Biological Nutrient Removal

About two decades ago, a “new” cacteria named Anammox was discovered that is able to transfer nitrogen from ammonia and nitrite to free nitrogen following a completely different pathway. When following this pathway, the following advantages compared to nitrification-denitrification can be gained:
a. 63% reduction in oxygen demand (electrical power) and nearly 100% reduction in carbon demand
b. 80% reduction in sludge production

Since Anammox was discovered, WABAG has worked together with the Suisse Federal Research institute (EAWAG) to develop a new technology that is able to best possible profit from this bacteria. Having tested different technology approaches like Sequencing Batch Reactors and Aerobic Granules, the solution provides the best process stability. Fixation of the Anammox bacteria on WABAG’s proprietary FLUOPUR MBBR media provides a new technology for deammonification — DAMOPUR.

DAMOPUR has now been successfully implemented in two wastewater treatment plants (WWTPs) in Switzerland.

Removal of Micro-pollutants

The discussions regarding micro-pollutants, which are substances that occur in very low concentrations (ng/l to μg/l) in water, first commenced around 2000. Owing to increasing industrialisation, population density and medication use, a growing number of micropollutants such as hormoneactive (endocrine) and pharmaceutical substances, chemicals and pesticides are entering our eco-systems. Such micropollutants are found not only in municipal wastewater but even in groundwater at some places.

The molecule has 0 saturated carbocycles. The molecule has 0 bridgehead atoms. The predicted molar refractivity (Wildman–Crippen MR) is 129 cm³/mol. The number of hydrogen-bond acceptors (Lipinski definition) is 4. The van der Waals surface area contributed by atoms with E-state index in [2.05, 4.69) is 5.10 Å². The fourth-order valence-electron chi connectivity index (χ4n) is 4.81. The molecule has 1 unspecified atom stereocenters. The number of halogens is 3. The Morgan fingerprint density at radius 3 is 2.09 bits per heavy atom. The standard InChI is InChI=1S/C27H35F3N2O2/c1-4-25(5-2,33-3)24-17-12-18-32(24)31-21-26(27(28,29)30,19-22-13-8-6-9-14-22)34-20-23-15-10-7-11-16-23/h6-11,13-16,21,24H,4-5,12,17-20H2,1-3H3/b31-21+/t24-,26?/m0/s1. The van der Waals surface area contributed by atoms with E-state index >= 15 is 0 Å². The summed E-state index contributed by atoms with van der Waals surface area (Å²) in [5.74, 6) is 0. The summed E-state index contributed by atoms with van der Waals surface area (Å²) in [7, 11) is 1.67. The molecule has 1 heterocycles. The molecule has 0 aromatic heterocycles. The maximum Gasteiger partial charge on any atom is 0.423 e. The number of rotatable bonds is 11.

While to date, treatment plants were focused mainly on the elimination of nutrients (carbon, nitrogen and phosphorus), their barriers against organic micropollutants were insufficient. Proven technologies are already available that can be used to great effect in this area, comprising oxidative, adsorptive and physical processes. WABAG possesses expertise in all of these areas.

For more than a decade, WABAG has been involved in R&D aimed at the elimination of micropollutants. Numerous research projects have been implemented, for example, in cooperation with the Swiss Federal Environmental Protection Office, the Swiss aquatic research institute, Eawag, and the Vienna University of Technology in Austria. WABAG’s patented technologies for elimination of micropollutants comprise:
Ozonation: BIOZONE®

In 2013, the first BIOZONE® customer plant went into operation in St. Pourçain-sur-Sioule, France, and since then WABAG has received contracts in Reinach, Thunersee, Altenrhein and Porrentruy in Switzerland.

Sustainable solutions. For a better life.

The WABAG Group with its internationally operative companies in Vienna and Chennai has a work-force of around 2,000 and is represented via companies and offices in 25 countries. The Group’s focus is on emerging markets in Europe, Africa, Latin America, the Middle East, India and south-east Asia.

With a history dating back more than ninety years, the WABAG Group represents both a traditional and highly modern business organisation in the field of water technology.